Sundance 2016 Review: BRAHMAN NAMAN Is A Fantastic Farce

One does not typically see raunchy, teen sex comedies coming out of India, which is precisely why acclaimed director Qaushiq Mukherjee, known simply as "Q" set out to make such a movie. After his acclaimed film Gandu became controversial in...

Sundance 2016: New Frontier VR Round-Up

There is no doubt that we are right on the doorstep of the era of Virtual Reality. But VR has been a mainstay of the Sundance Film Festival for a number of years now. In particular, the New Frontier section...

Sundance 2016 Review: SPA NIGHT, A Quietly Striking And Mature Debut

Much like its lead, articulation has failed me in the days since watching and processing Andrew Ahn's glorious Spa Night. The film presents itself with such ease and confidence that its easy to miss its complexities at first glance. A...

Sundance 2016 Review: THE FITS, Or Maybe All Girls Are Magic

What makes a black girl fly? Is it her magic-- the frightful inheritance of her sex? Or is it illusory? (the shape of their hips in blue and gold sequins...) What makes a black girl fly? Is it her fear...

Sundance 2016 Review: GLEASON Is An Emotional Triumph

Clay Tweel has been involved in some of the most entertaining documentaries in recent years including his producing role in The King of Kong, right up through his directing turn on both Print the Legend and last year's brilliantly witty...

Sundance 2016 Review: DARK NIGHT, Scenes From The New American Apocalypse

Close your eyes. Picture the scenes: You gotta keep your head down. She runs her hands through your hair; it's so short it must feel like walking barefoot on freshly cut grass. The burnt orange dye bleeds into your scalp....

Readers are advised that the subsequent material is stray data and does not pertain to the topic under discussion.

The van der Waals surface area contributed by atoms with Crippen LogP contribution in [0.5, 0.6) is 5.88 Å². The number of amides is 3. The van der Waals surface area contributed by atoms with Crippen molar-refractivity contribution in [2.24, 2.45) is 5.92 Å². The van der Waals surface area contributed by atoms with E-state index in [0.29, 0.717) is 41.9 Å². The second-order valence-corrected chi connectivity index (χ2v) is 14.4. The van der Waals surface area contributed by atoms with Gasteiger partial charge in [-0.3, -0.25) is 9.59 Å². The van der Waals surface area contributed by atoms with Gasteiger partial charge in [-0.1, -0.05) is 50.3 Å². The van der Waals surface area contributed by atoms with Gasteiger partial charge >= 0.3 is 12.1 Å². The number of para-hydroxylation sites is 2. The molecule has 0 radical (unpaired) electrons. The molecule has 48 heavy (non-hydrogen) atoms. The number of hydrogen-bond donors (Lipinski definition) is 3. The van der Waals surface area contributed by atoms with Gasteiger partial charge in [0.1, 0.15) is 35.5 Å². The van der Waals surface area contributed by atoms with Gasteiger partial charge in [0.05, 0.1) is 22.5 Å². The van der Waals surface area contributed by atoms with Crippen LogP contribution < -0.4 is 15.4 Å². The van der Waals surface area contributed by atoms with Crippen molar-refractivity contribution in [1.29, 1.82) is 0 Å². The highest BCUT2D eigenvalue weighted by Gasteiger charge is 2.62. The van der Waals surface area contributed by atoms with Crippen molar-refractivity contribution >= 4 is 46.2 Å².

Sundance 2016 Review: HUNT FOR THE WILDERPEOPLE, An Adventure Worth Taking

Taika Waititi can do no wrong. From his wonderful short films to his features, and through his work on the hilarious TV show Flight of the Conchords, all of his efforts have been pitch perfect. Yet because of his last...

Sundance 2016 Review: NEWTOWN, A Simple Tale Of Universal Grief

The horror of what took place on December 14, 2012 at Sandy Hook elementary school captured the world's attention. A young man, armed with an assault rifle, handgun and plenty of ammunition, walked through his old school and butchered...

Sundance 2016 Review: CHRISTINE, A Report On The Art Of Self-Destruction

Performance>Perfection>Breakdown.

No. That's not right. Run the film again. What do we see: A woman in her late twenties, dark hair, big eyes, tall; walking down the halls of a TV station. Take the splicer to the footage. Chop it in...

Sundance 2016 Review: EAT THAT QUESTION: FRANK ZAPPA IN HIS OWN WORDS, A Highly Entertaining Look

It was somewhat startling to me when I lived in Europe several decades ago that the catchy, upbeat tune "Bobby Brown" would be played regularly on radio. Sure, it's got a good beat and you can dance to it,...